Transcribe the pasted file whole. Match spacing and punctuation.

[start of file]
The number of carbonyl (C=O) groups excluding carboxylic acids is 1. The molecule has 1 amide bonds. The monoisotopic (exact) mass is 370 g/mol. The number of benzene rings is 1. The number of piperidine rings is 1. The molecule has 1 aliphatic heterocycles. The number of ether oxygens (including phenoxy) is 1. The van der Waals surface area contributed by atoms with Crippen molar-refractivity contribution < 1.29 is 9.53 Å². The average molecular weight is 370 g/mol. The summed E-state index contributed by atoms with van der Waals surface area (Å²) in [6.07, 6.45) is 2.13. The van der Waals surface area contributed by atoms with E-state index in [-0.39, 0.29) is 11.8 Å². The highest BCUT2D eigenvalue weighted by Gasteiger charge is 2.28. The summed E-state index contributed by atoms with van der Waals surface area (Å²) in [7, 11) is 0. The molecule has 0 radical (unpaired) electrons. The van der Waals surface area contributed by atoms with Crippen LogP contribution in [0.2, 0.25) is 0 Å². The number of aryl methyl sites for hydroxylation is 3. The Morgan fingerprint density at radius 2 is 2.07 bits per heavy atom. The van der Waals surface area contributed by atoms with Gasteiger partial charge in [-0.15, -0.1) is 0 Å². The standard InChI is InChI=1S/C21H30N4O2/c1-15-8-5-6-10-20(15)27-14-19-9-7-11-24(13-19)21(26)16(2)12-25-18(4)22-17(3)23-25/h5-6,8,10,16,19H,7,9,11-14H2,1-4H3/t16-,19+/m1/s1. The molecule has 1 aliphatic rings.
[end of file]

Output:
The number of carbonyl (C=O) groups excluding carboxylic acids is 1. The molecule has 1 amide bonds. The monoisotopic (exact) mass is 370 g/mol. The number of benzene rings is 1. The number of piperidine rings is 1. The molecule has 1 aliphatic heterocycles. The number of ether oxygens (including phenoxy) is 1. The van der Waals surface area contributed by atoms with Crippen molar-refractivity contribution < 1.29 is 9.53 Å². The average molecular weight is 370 g/mol. The summed E-state index contributed by atoms with van der Waals surface area (Å²) in [6.07, 6.45) is 2.13. The van der Waals surface area contributed by atoms with E-state index in [-0.39, 0.29) is 11.8 Å². The highest BCUT2D eigenvalue weighted by Gasteiger charge is 2.28. The summed E-state index contributed by atoms with van der Waals surface area (Å²) in [7, 11) is 0. The molecule has 0 radical (unpaired) electrons. The van der Waals surface area contributed by atoms with Crippen LogP contribution in [0.2, 0.25) is 0 Å². The number of aryl methyl sites for hydroxylation is 3. The Morgan fingerprint density at radius 2 is 2.07 bits per heavy atom. The van der Waals surface area contributed by atoms with Gasteiger partial charge in [-0.15, -0.1) is 0 Å². The standard InChI is InChI=1S/C21H30N4O2/c1-15-8-5-6-10-20(15)27-14-19-9-7-11-24(13-19)21(26)16(2)12-25-18(4)22-17(3)23-25/h5-6,8,10,16,19H,7,9,11-14H2,1-4H3/t16-,19+/m1/s1. The molecule has 1 aliphatic rings.